Former Fed Chairman Alan Greenspan said on Sunday that the U.S. economy was "getting close" to the point where it would stop losing jobs. But during his appearance on ABC's This Week with George Stephanopoulos, Greenspan also predicted that the level of unemployment would "penetrate the ten percent barrier" and stay at the level for some time before going down. Despite it all, he stressed, the administration shouldn't push for a second stimulus package to spur job growth.
Speaking days after it was announced that 263,000 jobs had been lost in September -- vaulting the unemployment rate to a 26-year high of 9.8 percent -- Greenspan was able to muster a bit of cautious optimism about the economy. He predicted that economic growth in the third quarter of this year would end up greater than his previously predicted 2.5 percent. "The numbers are coming in higher than that," he said.
On the job market front, however, there were not many rays of sunshine. Asked whether a second stimulus package was needed to kick-start additional growth, Greenspan was skeptical, saying at one point that "in trying to do too much you can actually become counterproductive."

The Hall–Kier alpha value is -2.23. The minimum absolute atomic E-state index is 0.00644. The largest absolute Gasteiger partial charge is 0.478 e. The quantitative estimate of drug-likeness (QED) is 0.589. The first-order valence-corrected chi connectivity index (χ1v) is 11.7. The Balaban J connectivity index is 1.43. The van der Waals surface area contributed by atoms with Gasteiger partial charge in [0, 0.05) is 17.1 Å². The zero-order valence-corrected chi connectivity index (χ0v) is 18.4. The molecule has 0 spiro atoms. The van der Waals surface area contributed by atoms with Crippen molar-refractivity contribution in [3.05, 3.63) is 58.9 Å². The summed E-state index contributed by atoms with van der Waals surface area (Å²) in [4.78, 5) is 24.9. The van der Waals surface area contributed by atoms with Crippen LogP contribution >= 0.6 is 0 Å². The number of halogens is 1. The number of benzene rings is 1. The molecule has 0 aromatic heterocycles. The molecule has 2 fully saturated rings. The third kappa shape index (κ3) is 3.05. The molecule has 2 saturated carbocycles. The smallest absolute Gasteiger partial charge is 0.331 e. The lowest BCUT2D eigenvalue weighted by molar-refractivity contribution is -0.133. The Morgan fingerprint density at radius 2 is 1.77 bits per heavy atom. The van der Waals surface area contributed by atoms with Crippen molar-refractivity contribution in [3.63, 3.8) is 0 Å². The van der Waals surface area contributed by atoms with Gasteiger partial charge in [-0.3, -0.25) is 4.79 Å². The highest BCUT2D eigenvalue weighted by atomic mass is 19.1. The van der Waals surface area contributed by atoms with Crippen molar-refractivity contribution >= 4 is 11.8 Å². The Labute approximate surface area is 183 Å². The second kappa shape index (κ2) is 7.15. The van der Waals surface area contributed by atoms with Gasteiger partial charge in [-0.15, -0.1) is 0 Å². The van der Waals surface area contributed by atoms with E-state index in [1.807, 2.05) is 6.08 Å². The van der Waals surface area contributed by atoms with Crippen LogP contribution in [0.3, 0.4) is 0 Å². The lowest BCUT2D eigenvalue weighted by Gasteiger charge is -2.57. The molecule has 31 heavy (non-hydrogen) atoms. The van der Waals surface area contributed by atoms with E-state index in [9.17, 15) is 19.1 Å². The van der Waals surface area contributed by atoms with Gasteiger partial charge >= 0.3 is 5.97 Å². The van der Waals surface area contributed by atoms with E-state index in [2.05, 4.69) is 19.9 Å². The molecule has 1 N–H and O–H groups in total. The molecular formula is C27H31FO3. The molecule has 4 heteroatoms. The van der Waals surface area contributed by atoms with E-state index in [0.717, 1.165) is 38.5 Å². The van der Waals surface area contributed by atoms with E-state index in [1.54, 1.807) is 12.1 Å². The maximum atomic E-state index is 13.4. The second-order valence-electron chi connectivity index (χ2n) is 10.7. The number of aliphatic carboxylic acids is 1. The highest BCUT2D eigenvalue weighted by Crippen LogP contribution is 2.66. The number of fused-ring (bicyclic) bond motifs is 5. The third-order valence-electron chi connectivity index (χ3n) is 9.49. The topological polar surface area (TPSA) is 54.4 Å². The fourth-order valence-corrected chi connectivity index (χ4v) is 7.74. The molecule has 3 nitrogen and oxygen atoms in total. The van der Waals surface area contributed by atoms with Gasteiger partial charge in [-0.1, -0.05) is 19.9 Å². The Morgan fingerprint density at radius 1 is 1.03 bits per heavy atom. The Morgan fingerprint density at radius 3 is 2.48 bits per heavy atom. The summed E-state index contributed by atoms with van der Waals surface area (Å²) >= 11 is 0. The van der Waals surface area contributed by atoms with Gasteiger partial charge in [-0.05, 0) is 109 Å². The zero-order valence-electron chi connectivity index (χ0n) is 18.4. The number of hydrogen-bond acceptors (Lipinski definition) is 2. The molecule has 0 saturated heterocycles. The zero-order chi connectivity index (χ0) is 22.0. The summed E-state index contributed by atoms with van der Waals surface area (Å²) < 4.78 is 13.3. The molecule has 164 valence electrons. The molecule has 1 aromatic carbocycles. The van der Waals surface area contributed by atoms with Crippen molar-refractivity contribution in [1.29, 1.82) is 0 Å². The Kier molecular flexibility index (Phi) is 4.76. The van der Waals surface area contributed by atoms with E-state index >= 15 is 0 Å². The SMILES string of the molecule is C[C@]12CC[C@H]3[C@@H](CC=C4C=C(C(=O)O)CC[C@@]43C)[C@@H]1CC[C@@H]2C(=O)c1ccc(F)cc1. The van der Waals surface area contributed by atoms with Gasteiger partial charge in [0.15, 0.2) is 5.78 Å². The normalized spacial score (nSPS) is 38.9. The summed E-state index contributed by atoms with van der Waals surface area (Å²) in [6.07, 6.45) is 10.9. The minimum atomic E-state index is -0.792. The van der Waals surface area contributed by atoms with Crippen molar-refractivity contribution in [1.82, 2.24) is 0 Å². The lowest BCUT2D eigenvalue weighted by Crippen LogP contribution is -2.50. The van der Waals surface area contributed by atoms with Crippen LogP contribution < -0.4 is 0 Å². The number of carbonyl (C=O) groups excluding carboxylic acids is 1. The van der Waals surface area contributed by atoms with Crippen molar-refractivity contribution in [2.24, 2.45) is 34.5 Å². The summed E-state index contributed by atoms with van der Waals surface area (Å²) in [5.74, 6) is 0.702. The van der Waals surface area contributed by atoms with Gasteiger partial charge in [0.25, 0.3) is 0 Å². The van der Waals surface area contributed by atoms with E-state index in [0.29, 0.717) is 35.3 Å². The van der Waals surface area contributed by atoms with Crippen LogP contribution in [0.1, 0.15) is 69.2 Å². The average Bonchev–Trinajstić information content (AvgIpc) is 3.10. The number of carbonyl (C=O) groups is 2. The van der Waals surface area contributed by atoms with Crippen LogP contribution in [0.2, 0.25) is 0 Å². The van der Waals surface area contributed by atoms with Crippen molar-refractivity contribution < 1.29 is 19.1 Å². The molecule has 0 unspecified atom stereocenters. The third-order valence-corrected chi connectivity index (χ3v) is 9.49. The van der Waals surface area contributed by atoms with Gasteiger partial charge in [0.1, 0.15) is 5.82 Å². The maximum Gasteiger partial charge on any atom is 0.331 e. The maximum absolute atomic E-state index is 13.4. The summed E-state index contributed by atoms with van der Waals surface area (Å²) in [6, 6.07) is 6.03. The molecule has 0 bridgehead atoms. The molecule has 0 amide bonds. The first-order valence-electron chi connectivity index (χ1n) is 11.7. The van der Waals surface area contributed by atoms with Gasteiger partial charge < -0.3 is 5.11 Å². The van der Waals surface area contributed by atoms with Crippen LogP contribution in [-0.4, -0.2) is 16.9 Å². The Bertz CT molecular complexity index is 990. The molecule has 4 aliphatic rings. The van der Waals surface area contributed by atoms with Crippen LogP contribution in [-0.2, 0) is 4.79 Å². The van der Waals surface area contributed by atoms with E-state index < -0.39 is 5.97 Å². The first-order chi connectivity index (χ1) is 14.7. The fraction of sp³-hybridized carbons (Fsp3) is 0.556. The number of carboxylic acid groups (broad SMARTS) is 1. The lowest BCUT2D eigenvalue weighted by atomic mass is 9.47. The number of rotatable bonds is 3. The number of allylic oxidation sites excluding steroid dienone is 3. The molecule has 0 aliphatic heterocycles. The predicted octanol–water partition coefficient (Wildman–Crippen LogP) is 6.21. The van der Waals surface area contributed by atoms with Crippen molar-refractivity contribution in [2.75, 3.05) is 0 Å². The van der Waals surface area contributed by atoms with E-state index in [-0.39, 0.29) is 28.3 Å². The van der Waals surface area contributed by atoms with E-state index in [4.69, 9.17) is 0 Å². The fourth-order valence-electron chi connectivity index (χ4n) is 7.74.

"We are in a recovery and I think it would be a mistake to say the September numbers alter that significantly," he said. "It is true the last couple of weeks some of the numbers coming in have been a little bit soft. But this is what a recovery looks like."
There should be "no new stimulus for two reasons," he concluded.
"One is only 40 percent of the first stimulus has been in place," said Greenspan. "And there is a considerable debate going on in the economics profession about how effective this stimulus package is. And so, mainly because of the fact that as broad as it is and as effective as it will turn out to be you still have 60 percent left to go. In my judgment it is far better to wait and see how this momentum that has already begun to develop in the economy carries forward."
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